Giant Pandas in a Changing Landscape


In a recent Science's Compass article Colby Loucks wrote that the giant panda should be a conservation success story as the world's most widely recognized conservation icon, with a protected area network of thirty-three nature reserves and a captive breeding program1. However, habitat loss continues to threaten its long-term survival. China's estimated 1100 wild giant pandas survive in only a fraction of their historic range. The panda is now restricted to twenty-four populations in montane forests on the edge of the Tibetan Plateau in China's southern province of Sichuan.

In the Wolong Nature Reserve, the largest patch of protected habitat for pandas, its three subpopulations of thirty to forty-five pandas are likely to go extinct by 2100 if they remain isolated from one another. The other panda populations are smaller and live in even more fragmented habitat. Many of these populations face extinction. China has moved rapidly to protect pandas but they need even more habitat than is now set aside for them if they are to continue.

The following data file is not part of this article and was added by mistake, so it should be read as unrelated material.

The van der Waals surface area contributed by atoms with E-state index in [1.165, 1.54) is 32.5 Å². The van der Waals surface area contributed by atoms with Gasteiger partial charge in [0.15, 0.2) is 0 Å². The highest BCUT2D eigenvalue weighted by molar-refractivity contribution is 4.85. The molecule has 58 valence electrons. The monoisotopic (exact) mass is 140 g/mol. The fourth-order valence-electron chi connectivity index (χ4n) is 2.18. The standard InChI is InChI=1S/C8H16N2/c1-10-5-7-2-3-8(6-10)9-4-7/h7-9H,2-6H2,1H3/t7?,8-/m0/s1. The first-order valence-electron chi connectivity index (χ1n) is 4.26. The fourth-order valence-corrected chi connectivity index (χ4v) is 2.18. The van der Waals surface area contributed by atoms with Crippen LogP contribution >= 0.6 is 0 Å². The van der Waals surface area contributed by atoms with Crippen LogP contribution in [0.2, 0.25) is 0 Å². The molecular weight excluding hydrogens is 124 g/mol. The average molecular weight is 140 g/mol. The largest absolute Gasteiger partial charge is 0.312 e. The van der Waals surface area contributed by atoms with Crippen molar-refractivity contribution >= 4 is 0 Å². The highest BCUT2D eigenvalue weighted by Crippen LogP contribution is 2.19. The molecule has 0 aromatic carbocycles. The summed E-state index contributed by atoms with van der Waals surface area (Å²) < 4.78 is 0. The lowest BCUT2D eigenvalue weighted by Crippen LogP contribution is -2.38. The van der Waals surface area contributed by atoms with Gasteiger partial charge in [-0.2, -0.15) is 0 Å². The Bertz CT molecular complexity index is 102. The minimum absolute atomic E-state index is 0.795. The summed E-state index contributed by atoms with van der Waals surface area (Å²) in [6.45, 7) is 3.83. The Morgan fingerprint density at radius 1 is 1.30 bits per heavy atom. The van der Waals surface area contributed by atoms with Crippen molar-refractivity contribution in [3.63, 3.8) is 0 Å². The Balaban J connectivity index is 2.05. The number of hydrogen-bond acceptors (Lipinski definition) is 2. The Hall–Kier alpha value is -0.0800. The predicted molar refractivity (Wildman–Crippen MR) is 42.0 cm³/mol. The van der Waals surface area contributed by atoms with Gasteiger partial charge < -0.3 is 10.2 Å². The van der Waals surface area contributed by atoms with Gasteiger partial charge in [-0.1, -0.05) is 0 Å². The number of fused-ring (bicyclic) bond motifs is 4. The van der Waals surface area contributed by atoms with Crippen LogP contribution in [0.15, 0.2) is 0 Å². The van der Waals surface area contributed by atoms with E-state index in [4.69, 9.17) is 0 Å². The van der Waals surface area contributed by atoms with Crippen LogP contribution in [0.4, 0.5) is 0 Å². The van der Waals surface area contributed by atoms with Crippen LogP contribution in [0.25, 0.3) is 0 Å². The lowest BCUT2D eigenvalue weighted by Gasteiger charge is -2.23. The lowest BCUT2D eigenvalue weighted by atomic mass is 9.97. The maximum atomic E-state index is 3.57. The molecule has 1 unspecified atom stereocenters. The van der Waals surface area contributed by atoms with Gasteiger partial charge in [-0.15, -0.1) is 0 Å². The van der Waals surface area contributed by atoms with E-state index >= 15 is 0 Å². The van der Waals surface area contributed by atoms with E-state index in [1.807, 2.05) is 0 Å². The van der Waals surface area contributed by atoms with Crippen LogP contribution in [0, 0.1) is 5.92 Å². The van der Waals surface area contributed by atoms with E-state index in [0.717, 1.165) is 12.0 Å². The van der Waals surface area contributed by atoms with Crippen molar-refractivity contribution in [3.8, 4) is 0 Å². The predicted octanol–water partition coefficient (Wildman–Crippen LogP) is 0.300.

We spoke with Colby Loucks of the World Wildlife Fund about what needs to be done to improve the pandas' odds for survival in the wild.

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